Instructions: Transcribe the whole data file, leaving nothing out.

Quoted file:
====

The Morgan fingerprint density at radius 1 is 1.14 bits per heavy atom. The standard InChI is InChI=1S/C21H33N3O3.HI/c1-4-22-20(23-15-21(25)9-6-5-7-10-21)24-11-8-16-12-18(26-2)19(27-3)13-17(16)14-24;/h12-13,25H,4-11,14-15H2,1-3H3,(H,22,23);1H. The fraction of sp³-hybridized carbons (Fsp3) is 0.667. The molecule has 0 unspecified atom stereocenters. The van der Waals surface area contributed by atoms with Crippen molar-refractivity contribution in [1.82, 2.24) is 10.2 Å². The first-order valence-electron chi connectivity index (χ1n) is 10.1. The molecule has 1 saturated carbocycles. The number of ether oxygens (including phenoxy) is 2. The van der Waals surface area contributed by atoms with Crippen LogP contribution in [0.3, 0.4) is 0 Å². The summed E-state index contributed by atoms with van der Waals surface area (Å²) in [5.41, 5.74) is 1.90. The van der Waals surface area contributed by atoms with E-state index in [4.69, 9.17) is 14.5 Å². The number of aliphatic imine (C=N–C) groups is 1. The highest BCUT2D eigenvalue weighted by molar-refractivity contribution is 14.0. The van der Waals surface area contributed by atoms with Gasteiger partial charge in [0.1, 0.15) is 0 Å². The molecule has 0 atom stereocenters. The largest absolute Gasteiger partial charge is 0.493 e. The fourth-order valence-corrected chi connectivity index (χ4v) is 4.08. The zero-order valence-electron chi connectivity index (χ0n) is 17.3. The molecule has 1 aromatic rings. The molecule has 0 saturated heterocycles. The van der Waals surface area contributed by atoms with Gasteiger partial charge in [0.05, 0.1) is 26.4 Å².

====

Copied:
The Morgan fingerprint density at radius 1 is 1.14 bits per heavy atom. The standard InChI is InChI=1S/C21H33N3O3.HI/c1-4-22-20(23-15-21(25)9-6-5-7-10-21)24-11-8-16-12-18(26-2)19(27-3)13-17(16)14-24;/h12-13,25H,4-11,14-15H2,1-3H3,(H,22,23);1H. The fraction of sp³-hybridized carbons (Fsp3) is 0.667. The molecule has 0 unspecified atom stereocenters. The van der Waals surface area contributed by atoms with Crippen molar-refractivity contribution in [1.82, 2.24) is 10.2 Å². The first-order valence-electron chi connectivity index (χ1n) is 10.1. The molecule has 1 saturated carbocycles. The number of ether oxygens (including phenoxy) is 2. The van der Waals surface area contributed by atoms with Crippen LogP contribution in [0.3, 0.4) is 0 Å². The summed E-state index contributed by atoms with van der Waals surface area (Å²) in [5.41, 5.74) is 1.90. The van der Waals surface area contributed by atoms with E-state index in [4.69, 9.17) is 14.5 Å². The number of aliphatic imine (C=N–C) groups is 1. The highest BCUT2D eigenvalue weighted by molar-refractivity contribution is 14.0. The van der Waals surface area contributed by atoms with Gasteiger partial charge in [0.1, 0.15) is 0 Å². The molecule has 0 atom stereocenters. The largest absolute Gasteiger partial charge is 0.493 e. The fourth-order valence-corrected chi connectivity index (χ4v) is 4.08. The zero-order valence-electron chi connectivity index (χ0n) is 17.3. The molecule has 1 aromatic rings. The molecule has 0 saturated heterocycles. The van der Waals surface area contributed by atoms with Gasteiger partial charge in [0.05, 0.1) is 26.4 Å².